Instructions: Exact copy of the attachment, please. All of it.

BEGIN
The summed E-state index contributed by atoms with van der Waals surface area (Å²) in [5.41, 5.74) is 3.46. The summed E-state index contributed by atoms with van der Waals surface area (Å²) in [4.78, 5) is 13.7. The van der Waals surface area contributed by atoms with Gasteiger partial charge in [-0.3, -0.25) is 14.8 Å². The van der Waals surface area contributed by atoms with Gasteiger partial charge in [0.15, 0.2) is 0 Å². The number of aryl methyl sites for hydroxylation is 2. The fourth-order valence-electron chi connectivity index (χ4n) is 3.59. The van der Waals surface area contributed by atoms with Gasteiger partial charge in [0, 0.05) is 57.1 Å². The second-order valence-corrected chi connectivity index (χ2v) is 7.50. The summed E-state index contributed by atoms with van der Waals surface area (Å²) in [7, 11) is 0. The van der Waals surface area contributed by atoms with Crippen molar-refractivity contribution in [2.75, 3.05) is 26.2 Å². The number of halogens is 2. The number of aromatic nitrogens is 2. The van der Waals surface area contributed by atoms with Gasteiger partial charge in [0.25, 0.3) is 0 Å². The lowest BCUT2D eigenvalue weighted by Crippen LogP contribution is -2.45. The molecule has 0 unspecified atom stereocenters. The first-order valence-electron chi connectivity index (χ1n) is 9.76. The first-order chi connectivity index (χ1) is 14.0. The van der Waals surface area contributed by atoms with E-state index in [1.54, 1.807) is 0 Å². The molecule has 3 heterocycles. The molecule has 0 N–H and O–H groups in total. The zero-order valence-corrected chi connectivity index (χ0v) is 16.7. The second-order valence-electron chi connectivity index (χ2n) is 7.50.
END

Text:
The summed E-state index contributed by atoms with van der Waals surface area (Å²) in [5.41, 5.74) is 3.46. The summed E-state index contributed by atoms with van der Waals surface area (Å²) in [4.78, 5) is 13.7. The van der Waals surface area contributed by atoms with Gasteiger partial charge in [-0.3, -0.25) is 14.8 Å². The van der Waals surface area contributed by atoms with Gasteiger partial charge in [0.15, 0.2) is 0 Å². The number of aryl methyl sites for hydroxylation is 2. The fourth-order valence-electron chi connectivity index (χ4n) is 3.59. The van der Waals surface area contributed by atoms with Gasteiger partial charge in [0, 0.05) is 57.1 Å². The second-order valence-corrected chi connectivity index (χ2v) is 7.50. The summed E-state index contributed by atoms with van der Waals surface area (Å²) in [7, 11) is 0. The van der Waals surface area contributed by atoms with Crippen molar-refractivity contribution in [2.75, 3.05) is 26.2 Å². The number of halogens is 2. The number of aromatic nitrogens is 2. The van der Waals surface area contributed by atoms with Gasteiger partial charge in [0.25, 0.3) is 0 Å². The lowest BCUT2D eigenvalue weighted by Crippen LogP contribution is -2.45. The molecule has 0 unspecified atom stereocenters. The first-order valence-electron chi connectivity index (χ1n) is 9.76. The first-order chi connectivity index (χ1) is 14.0. The van der Waals surface area contributed by atoms with E-state index in [1.54, 1.807) is 0 Å². The molecule has 3 heterocycles. The molecule has 0 N–H and O–H groups in total. The zero-order valence-corrected chi connectivity index (χ0v) is 16.7. The second-order valence-electron chi connectivity index (χ2n) is 7.50.